» » After Paris attacks, Islamic State video threatens to target New York; FBI, police deny any specific threat

"While some of the video footage is not new, the video reaffirms the message that New York City remains a top terrorist target," Stephen Davis, a deputy NYPD commissioner, said in a statement. "While there is no current or specific threat to the city at this time, we will remain at a heightened state of vigilance."


The FBI and New York police are aware of a newly released Islamic State video suggesting America's most populous city is a potential target of attacks such as those in Paris last week, but both agencies said on Wednesday there were no specific threats.

"While some of the video footage is not new, the video reaffirms the message that New York City remains a top terrorist target," Stephen Davis, a deputy NYPD commissioner, said in a statement. "While there is no current or specific threat to the city at this time, we will remain at a heightened state of vigilance."

The FBI said through a spokeswoman it was aware of news reports about the video and "ongoing terrorist threats to NYC," and would fully investigate.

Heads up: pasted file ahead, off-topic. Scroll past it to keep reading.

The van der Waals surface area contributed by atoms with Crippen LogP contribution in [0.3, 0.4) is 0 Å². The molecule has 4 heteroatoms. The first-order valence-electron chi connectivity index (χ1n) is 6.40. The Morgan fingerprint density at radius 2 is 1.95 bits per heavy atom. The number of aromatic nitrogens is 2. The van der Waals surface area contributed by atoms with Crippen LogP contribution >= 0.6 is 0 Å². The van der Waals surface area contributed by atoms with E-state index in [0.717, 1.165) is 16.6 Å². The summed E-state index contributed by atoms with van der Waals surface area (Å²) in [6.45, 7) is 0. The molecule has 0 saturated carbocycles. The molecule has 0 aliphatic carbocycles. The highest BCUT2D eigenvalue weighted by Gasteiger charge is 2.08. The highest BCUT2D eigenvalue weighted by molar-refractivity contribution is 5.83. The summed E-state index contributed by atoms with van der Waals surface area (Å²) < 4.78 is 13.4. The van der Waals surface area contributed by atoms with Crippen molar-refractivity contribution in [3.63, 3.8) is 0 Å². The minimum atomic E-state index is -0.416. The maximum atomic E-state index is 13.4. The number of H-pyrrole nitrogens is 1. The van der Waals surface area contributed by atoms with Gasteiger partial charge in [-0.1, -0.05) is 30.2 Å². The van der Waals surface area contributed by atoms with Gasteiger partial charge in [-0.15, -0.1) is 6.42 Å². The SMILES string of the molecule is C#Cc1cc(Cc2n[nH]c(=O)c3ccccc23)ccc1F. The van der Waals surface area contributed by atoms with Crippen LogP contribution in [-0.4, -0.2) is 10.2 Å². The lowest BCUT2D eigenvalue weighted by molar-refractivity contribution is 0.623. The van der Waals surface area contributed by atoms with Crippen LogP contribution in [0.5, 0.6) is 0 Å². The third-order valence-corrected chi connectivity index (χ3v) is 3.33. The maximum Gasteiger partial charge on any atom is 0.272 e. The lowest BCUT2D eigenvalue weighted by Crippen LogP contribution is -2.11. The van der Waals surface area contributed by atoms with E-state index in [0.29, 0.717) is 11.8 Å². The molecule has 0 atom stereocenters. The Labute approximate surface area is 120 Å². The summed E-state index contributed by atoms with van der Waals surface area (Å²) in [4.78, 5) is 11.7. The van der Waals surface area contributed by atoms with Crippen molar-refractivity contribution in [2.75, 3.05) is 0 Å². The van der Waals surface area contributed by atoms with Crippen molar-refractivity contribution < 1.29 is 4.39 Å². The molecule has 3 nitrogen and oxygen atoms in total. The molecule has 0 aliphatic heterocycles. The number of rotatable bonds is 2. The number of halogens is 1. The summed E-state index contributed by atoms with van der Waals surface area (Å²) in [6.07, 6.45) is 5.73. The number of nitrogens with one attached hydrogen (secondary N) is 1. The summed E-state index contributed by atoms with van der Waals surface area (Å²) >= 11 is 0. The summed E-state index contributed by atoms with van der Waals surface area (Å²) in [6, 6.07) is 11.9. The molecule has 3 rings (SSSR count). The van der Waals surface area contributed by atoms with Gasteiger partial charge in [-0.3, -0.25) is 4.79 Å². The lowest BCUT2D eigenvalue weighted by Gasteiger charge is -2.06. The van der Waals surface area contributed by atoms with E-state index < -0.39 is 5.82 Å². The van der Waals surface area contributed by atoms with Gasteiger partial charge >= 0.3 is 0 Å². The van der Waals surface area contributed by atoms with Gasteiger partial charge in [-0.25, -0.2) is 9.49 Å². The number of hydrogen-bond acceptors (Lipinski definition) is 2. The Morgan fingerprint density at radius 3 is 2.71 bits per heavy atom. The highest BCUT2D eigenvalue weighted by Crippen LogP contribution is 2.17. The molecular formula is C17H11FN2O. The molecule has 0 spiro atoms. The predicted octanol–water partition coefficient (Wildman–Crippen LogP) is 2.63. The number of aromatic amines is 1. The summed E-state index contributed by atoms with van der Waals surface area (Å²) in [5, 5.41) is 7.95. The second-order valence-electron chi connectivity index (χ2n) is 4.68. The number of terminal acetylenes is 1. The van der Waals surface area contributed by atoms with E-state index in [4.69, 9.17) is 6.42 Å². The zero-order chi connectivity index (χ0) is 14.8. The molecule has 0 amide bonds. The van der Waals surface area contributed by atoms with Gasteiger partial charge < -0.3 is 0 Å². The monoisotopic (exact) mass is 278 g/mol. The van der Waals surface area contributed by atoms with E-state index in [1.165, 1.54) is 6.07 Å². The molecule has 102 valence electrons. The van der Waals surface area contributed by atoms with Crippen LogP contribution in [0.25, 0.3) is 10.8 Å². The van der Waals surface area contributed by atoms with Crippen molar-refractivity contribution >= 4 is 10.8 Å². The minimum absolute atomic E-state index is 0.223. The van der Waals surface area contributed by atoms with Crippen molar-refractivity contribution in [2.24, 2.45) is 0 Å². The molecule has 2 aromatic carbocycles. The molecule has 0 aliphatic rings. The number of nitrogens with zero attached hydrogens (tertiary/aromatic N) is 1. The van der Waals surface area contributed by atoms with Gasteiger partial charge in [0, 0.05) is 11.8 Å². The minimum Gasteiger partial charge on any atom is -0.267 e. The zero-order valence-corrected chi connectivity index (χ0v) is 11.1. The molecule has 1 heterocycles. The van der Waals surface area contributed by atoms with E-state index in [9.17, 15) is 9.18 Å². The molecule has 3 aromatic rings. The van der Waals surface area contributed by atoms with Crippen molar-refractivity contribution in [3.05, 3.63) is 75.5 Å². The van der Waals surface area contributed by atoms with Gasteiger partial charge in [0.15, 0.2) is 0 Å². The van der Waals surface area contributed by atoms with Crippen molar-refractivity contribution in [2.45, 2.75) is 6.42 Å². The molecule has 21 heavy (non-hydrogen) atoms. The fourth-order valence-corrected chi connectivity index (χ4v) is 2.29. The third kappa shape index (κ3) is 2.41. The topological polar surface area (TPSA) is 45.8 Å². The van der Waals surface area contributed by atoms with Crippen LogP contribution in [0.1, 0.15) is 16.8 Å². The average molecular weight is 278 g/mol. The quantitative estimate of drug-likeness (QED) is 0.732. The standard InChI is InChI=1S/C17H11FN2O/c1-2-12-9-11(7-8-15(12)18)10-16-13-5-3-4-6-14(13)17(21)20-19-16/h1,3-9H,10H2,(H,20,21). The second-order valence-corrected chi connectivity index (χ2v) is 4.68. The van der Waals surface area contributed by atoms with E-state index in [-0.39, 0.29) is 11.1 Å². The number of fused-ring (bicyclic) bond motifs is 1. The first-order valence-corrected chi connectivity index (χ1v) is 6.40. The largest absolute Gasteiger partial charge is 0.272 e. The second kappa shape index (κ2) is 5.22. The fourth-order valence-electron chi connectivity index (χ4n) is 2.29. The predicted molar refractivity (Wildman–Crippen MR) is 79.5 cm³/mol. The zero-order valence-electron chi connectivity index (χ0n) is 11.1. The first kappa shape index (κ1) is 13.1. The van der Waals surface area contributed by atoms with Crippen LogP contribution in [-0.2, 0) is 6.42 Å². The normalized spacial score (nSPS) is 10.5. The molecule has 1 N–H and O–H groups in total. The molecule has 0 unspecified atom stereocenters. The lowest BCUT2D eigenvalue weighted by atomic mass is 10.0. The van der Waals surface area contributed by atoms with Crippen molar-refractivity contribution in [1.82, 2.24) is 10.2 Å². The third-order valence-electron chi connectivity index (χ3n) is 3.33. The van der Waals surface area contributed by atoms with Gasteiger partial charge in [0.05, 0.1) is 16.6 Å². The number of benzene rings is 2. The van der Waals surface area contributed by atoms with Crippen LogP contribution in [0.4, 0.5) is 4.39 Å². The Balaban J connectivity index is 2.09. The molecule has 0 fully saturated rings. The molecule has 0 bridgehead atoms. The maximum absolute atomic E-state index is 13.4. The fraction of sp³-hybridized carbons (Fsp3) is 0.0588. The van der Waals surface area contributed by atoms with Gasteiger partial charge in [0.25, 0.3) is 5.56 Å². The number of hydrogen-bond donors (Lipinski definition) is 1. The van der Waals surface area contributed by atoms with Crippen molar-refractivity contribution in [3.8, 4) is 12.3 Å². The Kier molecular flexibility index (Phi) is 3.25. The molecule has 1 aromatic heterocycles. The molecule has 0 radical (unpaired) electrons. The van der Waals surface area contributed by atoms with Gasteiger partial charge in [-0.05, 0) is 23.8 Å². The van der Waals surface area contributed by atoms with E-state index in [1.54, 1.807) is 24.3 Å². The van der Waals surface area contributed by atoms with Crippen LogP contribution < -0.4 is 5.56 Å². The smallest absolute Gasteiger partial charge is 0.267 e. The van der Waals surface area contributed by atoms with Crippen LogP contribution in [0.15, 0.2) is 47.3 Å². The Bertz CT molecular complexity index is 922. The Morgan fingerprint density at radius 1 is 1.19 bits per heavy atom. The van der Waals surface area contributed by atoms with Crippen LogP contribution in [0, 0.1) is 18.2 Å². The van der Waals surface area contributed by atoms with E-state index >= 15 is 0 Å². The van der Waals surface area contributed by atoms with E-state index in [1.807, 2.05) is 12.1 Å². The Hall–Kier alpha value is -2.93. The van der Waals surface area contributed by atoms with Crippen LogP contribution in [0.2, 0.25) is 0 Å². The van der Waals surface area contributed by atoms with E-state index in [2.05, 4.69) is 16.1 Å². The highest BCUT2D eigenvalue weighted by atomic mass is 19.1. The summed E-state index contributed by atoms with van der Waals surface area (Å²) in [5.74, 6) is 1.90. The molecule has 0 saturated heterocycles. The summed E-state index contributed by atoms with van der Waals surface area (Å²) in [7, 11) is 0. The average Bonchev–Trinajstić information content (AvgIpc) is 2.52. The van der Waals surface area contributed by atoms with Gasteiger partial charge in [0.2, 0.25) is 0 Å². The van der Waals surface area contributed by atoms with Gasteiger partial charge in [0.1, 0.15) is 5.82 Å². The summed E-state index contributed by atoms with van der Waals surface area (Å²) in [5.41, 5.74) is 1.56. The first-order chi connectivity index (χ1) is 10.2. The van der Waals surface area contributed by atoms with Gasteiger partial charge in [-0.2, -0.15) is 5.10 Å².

Islamic State has claimed credit for Friday's attacks in Paris that killed 129 people in shootings and suicide bombings at a concert hall, restaurants and a soccer stadium in Paris.
The assault on the French capital stirred memories in New York of the Sept. 11, 2001, hijacked plane attacks that felled the World Trade Center's Twin Towers, killing more than 2,600 people.

The Islamic State video, which runs for nearly six minutes, includes a scene that appears to show a suicide bomber making preparations and zipping up a leather jacket, according to a description provided by SITE Intelligence Group, a Bethesda, Maryland, organization that tracks militant groups.

The clip shows a brief glimpse of Times Square, a Midtown Manhattan crossroads popular with tourists, and a suicide bomber holding what appears to be a trigger. Most of the footage is scenes of Paris and French President Francois Hollande.

"Footage of New York shown in the ISIS video was taken from a video released by the group in April of this year. So while NYC is and has been a target for ISIS, today's video does not warrant any kind of panic," SITE director Rita Katz said in an email to Reuters.

New York Mayor Bill de Blasio, in a statement released Wednesday night, said the city would not be intimidated.

"New Yorkers won't live in fear and people should continue to go to work, live their lives, and enjoy the greatest city in the world," he said.

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